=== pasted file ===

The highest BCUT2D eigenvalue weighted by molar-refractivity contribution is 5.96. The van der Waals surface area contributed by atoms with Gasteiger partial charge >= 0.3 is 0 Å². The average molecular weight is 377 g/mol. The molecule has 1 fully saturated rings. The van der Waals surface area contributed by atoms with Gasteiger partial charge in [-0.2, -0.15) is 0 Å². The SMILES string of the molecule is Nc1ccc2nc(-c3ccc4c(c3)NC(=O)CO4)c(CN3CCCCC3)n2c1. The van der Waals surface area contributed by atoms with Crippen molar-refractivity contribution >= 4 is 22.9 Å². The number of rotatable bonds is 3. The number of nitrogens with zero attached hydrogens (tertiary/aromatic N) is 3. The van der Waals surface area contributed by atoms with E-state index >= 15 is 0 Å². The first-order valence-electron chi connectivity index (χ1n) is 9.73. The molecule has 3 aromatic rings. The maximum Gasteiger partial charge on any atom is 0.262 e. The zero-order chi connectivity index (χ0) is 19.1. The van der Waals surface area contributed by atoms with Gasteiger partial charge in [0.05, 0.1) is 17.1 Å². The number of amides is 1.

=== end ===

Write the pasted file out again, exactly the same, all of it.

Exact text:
The highest BCUT2D eigenvalue weighted by molar-refractivity contribution is 5.96. The van der Waals surface area contributed by atoms with Gasteiger partial charge >= 0.3 is 0 Å². The average molecular weight is 377 g/mol. The molecule has 1 fully saturated rings. The van der Waals surface area contributed by atoms with Gasteiger partial charge in [-0.2, -0.15) is 0 Å². The SMILES string of the molecule is Nc1ccc2nc(-c3ccc4c(c3)NC(=O)CO4)c(CN3CCCCC3)n2c1. The van der Waals surface area contributed by atoms with Crippen molar-refractivity contribution >= 4 is 22.9 Å². The number of rotatable bonds is 3. The number of nitrogens with zero attached hydrogens (tertiary/aromatic N) is 3. The van der Waals surface area contributed by atoms with E-state index >= 15 is 0 Å². The first-order valence-electron chi connectivity index (χ1n) is 9.73. The molecule has 3 aromatic rings. The maximum Gasteiger partial charge on any atom is 0.262 e. The zero-order chi connectivity index (χ0) is 19.1. The van der Waals surface area contributed by atoms with Gasteiger partial charge in [0.05, 0.1) is 17.1 Å². The number of amides is 1.